“We stand united in our pledge to resist terror in Nigeria – not just through military means but also through the power of opportunity and the hope of a better future for all.”

Part of Buhari’s statement read: “Today, we remember the kidnapping of 276 girls from a school in Chibok one year ago. This crime has rightly caused outrage both in Nigeria and across the world.

“Today is a time to reflect on the pain and suffering of the victims, their friends and families. Our thoughts and prayers, and that of the whole Nigerian nation, are with you today.

“I want to assure all of them, and particularly the parents, that when my new administration takes office at the end of May, we will do everything we can to defeat Boko Haram. We will act differently from the government we replace: we hear the anguish of our citizens and intend to respond accordingly.”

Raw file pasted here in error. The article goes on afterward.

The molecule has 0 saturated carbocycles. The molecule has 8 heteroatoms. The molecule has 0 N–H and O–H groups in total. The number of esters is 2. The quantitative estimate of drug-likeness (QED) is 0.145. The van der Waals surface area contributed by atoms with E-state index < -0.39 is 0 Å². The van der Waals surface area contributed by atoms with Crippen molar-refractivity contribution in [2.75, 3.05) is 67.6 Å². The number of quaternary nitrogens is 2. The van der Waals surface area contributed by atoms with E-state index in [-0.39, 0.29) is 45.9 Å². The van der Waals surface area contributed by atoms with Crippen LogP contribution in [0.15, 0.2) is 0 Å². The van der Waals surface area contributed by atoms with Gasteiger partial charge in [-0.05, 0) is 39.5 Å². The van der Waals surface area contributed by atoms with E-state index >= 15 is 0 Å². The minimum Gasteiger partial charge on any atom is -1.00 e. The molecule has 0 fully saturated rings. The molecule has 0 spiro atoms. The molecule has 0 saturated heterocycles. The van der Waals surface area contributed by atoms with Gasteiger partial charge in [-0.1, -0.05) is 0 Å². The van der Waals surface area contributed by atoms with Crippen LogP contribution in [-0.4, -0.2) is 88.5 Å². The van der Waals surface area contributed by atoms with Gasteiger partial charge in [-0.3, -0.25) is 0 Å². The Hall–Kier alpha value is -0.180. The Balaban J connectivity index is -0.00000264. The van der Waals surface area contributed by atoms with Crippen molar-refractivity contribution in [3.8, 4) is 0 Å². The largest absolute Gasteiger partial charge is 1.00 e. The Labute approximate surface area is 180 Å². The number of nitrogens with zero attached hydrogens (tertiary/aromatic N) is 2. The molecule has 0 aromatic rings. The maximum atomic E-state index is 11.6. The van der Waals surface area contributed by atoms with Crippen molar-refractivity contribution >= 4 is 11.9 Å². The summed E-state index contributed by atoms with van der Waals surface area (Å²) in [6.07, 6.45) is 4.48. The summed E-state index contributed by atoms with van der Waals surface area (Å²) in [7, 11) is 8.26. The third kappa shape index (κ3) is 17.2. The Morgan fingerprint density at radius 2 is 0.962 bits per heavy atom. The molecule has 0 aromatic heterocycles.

He, however, said he did not know whether the Chibok girls could still be rescued – as their whereabouts remain unknown, and that as much as he wished to, he could not promise that they could be found, but that his government would do everything possible to look for them and bring them home.

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Chibok Girls Seen Alive in Gwoza – BBC Report

A BBC report indicated that more than 50 of the abducted Chibok girls were seen alive three weeks ago.

A woman who spoke with the BBC said she saw the girls in Gwoza town in Borno State before the Boko Haram militants were driven out of there by Nigerian soldiers and other regional forces.

Boko Haram sparked global outrage when it seized more than 219 girls from Chibok town a year ago.